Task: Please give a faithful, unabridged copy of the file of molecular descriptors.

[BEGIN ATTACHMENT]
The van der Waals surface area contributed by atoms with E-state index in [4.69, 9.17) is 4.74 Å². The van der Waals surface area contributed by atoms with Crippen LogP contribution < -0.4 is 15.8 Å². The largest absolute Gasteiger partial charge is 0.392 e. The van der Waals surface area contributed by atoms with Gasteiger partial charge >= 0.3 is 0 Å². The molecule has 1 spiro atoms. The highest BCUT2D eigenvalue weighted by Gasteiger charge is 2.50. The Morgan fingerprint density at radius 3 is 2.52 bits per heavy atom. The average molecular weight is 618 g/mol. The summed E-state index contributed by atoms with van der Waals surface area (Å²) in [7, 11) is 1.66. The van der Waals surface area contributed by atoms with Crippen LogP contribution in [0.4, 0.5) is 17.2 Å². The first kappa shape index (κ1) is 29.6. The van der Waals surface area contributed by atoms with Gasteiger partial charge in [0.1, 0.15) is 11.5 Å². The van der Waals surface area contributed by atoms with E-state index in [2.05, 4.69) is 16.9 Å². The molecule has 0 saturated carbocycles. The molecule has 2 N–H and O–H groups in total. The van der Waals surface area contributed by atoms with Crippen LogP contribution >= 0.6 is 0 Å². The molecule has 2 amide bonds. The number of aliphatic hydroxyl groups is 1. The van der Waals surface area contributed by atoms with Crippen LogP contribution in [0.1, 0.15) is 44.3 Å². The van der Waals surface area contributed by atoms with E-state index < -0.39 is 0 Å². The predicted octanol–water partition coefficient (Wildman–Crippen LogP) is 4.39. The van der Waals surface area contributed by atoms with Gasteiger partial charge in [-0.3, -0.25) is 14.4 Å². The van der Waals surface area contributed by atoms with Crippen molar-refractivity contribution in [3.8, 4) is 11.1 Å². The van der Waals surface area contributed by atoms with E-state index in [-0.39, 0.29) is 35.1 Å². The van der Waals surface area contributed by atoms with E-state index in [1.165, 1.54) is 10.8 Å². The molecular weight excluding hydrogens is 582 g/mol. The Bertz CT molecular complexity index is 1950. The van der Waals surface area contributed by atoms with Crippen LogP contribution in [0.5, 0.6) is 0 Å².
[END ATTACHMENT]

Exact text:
The van der Waals surface area contributed by atoms with E-state index in [4.69, 9.17) is 4.74 Å². The van der Waals surface area contributed by atoms with Crippen LogP contribution < -0.4 is 15.8 Å². The largest absolute Gasteiger partial charge is 0.392 e. The van der Waals surface area contributed by atoms with Gasteiger partial charge >= 0.3 is 0 Å². The molecule has 1 spiro atoms. The highest BCUT2D eigenvalue weighted by Gasteiger charge is 2.50. The Morgan fingerprint density at radius 3 is 2.52 bits per heavy atom. The average molecular weight is 618 g/mol. The summed E-state index contributed by atoms with van der Waals surface area (Å²) in [7, 11) is 1.66. The van der Waals surface area contributed by atoms with Crippen LogP contribution in [0.4, 0.5) is 17.2 Å². The first kappa shape index (κ1) is 29.6. The van der Waals surface area contributed by atoms with Gasteiger partial charge in [0.1, 0.15) is 11.5 Å². The van der Waals surface area contributed by atoms with E-state index in [2.05, 4.69) is 16.9 Å². The molecule has 0 saturated carbocycles. The molecule has 2 N–H and O–H groups in total. The van der Waals surface area contributed by atoms with Crippen LogP contribution >= 0.6 is 0 Å². The molecule has 2 amide bonds. The number of aliphatic hydroxyl groups is 1. The van der Waals surface area contributed by atoms with Crippen LogP contribution in [0.1, 0.15) is 44.3 Å². The van der Waals surface area contributed by atoms with E-state index < -0.39 is 0 Å². The predicted octanol–water partition coefficient (Wildman–Crippen LogP) is 4.39. The van der Waals surface area contributed by atoms with Gasteiger partial charge in [-0.3, -0.25) is 14.4 Å². The van der Waals surface area contributed by atoms with Crippen molar-refractivity contribution in [3.8, 4) is 11.1 Å². The van der Waals surface area contributed by atoms with E-state index in [-0.39, 0.29) is 35.1 Å². The van der Waals surface area contributed by atoms with E-state index in [1.165, 1.54) is 10.8 Å². The molecular weight excluding hydrogens is 582 g/mol. The Bertz CT molecular complexity index is 1950. The van der Waals surface area contributed by atoms with Crippen LogP contribution in [0.5, 0.6) is 0 Å².